Leave lib ed themes alone

Liberal education “themes” are valuable for a student’s education.

Daily Editorial Board

The University of Minnesota is looking to go back to four liberal education âÄúthemeâÄù requirements instead of five. The switch to five required themes has only been in place since 2010, but the University Faculty Senate already approved returning to four. Under the altered requirement, there will still be five themes available, but students will only be required to fulfill four of them.
This change may help a few students with especially inflexible majors, like nursing or engineering, but overall, liberal education courses are crucial to students in their college career and after graduation.
While it may be tough to fit these themes into a schedule, students should remember the value of liberal education and how beneficial it can be. Taking a deeper look at arts and humanities makes every student well-rounded, giving a better, more diverse perspective. It prevents students from getting tunnel vision and locking into their own majors without seeing where it fits into the broader world.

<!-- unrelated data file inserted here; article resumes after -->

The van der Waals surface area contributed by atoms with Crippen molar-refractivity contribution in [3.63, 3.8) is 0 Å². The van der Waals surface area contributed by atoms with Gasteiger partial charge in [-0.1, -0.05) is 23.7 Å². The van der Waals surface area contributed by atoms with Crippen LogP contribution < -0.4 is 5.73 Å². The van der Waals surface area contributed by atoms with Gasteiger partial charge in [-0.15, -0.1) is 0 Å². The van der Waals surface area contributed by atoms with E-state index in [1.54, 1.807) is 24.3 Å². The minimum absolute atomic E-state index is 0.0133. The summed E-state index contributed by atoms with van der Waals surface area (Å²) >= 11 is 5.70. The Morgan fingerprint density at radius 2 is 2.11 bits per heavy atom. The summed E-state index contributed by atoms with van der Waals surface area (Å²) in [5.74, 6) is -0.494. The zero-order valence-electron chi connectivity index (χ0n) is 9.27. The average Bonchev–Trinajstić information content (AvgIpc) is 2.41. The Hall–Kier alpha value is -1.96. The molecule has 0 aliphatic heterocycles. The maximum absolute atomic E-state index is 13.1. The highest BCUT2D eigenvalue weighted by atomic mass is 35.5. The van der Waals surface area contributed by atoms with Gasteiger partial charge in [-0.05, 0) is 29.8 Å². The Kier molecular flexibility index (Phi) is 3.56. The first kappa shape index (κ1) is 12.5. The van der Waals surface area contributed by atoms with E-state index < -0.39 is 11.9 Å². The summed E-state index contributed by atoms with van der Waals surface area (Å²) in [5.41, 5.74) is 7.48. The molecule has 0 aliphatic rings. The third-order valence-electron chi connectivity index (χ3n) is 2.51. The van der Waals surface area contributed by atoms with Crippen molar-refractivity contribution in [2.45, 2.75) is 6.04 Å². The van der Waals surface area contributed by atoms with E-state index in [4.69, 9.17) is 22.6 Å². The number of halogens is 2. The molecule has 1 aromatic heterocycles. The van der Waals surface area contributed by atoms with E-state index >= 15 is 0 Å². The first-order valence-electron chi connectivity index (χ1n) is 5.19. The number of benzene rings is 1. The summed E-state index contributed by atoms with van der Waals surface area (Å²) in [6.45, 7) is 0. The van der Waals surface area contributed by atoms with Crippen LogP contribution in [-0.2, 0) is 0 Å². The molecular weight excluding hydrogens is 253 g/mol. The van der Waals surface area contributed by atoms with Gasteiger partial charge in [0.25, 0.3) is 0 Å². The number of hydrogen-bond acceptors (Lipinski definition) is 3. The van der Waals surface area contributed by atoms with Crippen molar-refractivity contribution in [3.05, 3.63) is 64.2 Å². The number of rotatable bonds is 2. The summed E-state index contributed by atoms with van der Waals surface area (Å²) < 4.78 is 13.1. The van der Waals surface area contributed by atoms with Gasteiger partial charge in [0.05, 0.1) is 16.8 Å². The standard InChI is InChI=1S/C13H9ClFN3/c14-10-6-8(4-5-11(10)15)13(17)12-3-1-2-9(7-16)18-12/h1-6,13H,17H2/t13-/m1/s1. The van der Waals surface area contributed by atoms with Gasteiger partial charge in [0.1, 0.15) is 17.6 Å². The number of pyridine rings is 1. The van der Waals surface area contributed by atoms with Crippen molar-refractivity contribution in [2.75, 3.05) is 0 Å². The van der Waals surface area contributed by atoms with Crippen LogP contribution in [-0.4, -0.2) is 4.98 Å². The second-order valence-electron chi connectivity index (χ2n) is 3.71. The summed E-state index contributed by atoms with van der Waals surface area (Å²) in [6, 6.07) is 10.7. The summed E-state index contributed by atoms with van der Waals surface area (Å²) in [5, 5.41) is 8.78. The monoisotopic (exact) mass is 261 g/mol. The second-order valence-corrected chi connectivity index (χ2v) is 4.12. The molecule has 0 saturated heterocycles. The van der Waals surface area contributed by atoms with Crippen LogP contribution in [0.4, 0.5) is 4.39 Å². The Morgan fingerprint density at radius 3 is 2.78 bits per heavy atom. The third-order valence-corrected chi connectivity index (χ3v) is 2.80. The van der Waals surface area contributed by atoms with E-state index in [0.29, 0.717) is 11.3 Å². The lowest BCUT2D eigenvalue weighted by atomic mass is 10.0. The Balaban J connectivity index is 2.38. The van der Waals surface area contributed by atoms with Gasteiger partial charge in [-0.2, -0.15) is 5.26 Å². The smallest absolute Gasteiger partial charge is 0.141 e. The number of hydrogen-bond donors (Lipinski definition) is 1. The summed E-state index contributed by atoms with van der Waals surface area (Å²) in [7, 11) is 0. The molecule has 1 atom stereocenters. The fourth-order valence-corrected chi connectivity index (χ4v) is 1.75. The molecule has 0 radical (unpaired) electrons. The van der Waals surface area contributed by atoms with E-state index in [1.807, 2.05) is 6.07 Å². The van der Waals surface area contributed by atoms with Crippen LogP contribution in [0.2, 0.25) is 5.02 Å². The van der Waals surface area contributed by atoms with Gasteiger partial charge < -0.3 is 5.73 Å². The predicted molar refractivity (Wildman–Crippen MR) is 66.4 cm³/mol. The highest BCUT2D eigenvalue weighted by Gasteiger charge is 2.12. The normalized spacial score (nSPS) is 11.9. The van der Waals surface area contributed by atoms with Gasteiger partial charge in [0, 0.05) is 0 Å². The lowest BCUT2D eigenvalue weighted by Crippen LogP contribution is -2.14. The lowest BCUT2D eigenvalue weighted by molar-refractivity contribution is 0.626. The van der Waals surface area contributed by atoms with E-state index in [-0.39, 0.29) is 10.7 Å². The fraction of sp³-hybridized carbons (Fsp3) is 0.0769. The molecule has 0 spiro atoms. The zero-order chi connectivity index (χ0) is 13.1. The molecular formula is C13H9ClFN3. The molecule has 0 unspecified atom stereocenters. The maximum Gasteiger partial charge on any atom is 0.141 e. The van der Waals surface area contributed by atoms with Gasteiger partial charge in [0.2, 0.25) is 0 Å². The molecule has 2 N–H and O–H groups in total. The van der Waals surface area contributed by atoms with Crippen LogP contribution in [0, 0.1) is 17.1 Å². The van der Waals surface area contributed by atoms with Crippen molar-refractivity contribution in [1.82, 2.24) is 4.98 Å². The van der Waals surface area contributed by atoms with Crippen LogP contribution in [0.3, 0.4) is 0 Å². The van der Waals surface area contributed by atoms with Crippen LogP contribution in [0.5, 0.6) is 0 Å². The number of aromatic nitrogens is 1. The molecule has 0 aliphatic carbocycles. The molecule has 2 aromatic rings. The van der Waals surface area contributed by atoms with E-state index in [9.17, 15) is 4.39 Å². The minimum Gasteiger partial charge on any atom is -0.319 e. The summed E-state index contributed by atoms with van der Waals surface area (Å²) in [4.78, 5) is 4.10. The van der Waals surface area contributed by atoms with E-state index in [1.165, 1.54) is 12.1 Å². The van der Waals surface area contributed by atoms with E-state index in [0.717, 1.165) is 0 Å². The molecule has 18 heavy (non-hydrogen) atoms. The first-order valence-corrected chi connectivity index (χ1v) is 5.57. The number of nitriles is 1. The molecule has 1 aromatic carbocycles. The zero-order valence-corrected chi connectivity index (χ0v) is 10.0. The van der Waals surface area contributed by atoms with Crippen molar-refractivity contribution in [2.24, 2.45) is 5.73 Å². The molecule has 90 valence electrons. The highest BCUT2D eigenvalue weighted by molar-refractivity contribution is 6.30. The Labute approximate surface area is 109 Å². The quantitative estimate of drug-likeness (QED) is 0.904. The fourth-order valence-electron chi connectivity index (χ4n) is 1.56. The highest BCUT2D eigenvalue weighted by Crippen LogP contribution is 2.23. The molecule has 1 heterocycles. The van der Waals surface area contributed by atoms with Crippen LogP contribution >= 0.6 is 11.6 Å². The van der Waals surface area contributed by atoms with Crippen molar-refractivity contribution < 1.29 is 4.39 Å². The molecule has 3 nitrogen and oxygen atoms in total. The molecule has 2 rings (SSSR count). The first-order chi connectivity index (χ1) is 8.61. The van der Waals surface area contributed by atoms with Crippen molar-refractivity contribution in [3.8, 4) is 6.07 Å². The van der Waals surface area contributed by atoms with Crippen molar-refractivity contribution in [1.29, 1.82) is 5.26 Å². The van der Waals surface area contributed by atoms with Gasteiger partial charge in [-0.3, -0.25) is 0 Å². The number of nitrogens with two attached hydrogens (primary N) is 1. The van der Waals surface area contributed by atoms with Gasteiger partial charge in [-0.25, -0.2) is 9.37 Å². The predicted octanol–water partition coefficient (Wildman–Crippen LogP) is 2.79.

The University should keep the requirement at five themes to ensure that all undergraduates experience more than whatâÄôs just in a certain major. There can be a few exceptions to this rule, but they should be made on a case-by-case basis if major requirements get in the way. Requiring five themes might make it a little more difficult to plan out classes, but that shouldnâÄôt be an excuse to cut out important topics of education.
ItâÄôs too early to change the liberal requirements back to only four themes. Instead, the University can tailor more major courses to liberal education themes and make individual exceptions in certain circumstances. The new requirement needs time to be ironed out.